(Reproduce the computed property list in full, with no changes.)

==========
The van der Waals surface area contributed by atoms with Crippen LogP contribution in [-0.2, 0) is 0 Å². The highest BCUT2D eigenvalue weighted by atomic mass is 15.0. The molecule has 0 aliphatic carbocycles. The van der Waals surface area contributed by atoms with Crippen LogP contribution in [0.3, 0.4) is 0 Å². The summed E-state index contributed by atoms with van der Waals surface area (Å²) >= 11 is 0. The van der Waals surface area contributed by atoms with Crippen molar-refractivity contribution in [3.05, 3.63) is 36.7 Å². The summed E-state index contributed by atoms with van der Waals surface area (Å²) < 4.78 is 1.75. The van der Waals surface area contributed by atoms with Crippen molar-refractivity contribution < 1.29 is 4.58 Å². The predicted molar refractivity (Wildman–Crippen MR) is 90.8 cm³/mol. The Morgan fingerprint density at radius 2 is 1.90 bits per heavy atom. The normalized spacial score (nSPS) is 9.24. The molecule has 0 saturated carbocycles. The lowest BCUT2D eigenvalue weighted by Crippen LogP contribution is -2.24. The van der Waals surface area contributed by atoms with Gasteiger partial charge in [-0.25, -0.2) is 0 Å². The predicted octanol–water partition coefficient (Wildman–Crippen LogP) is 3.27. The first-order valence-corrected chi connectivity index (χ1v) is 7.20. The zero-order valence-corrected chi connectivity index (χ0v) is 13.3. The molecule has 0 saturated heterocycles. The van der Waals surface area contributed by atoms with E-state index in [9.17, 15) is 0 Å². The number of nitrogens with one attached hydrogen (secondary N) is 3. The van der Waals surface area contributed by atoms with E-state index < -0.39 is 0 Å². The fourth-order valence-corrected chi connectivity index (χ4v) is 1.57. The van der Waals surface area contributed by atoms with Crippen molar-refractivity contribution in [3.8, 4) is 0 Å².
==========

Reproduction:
The van der Waals surface area contributed by atoms with Crippen LogP contribution in [-0.2, 0) is 0 Å². The highest BCUT2D eigenvalue weighted by atomic mass is 15.0. The molecule has 0 aliphatic carbocycles. The van der Waals surface area contributed by atoms with Crippen LogP contribution in [0.3, 0.4) is 0 Å². The summed E-state index contributed by atoms with van der Waals surface area (Å²) >= 11 is 0. The van der Waals surface area contributed by atoms with Crippen molar-refractivity contribution in [3.05, 3.63) is 36.7 Å². The summed E-state index contributed by atoms with van der Waals surface area (Å²) < 4.78 is 1.75. The van der Waals surface area contributed by atoms with Crippen molar-refractivity contribution < 1.29 is 4.58 Å². The predicted molar refractivity (Wildman–Crippen MR) is 90.8 cm³/mol. The Morgan fingerprint density at radius 2 is 1.90 bits per heavy atom. The normalized spacial score (nSPS) is 9.24. The molecule has 0 saturated carbocycles. The lowest BCUT2D eigenvalue weighted by Crippen LogP contribution is -2.24. The van der Waals surface area contributed by atoms with Gasteiger partial charge in [-0.25, -0.2) is 0 Å². The predicted octanol–water partition coefficient (Wildman–Crippen LogP) is 3.27. The first-order valence-corrected chi connectivity index (χ1v) is 7.20. The zero-order valence-corrected chi connectivity index (χ0v) is 13.3. The molecule has 0 saturated heterocycles. The van der Waals surface area contributed by atoms with E-state index in [9.17, 15) is 0 Å². The number of nitrogens with one attached hydrogen (secondary N) is 3. The van der Waals surface area contributed by atoms with E-state index < -0.39 is 0 Å². The fourth-order valence-corrected chi connectivity index (χ4v) is 1.57. The van der Waals surface area contributed by atoms with Crippen molar-refractivity contribution in [3.8, 4) is 0 Å².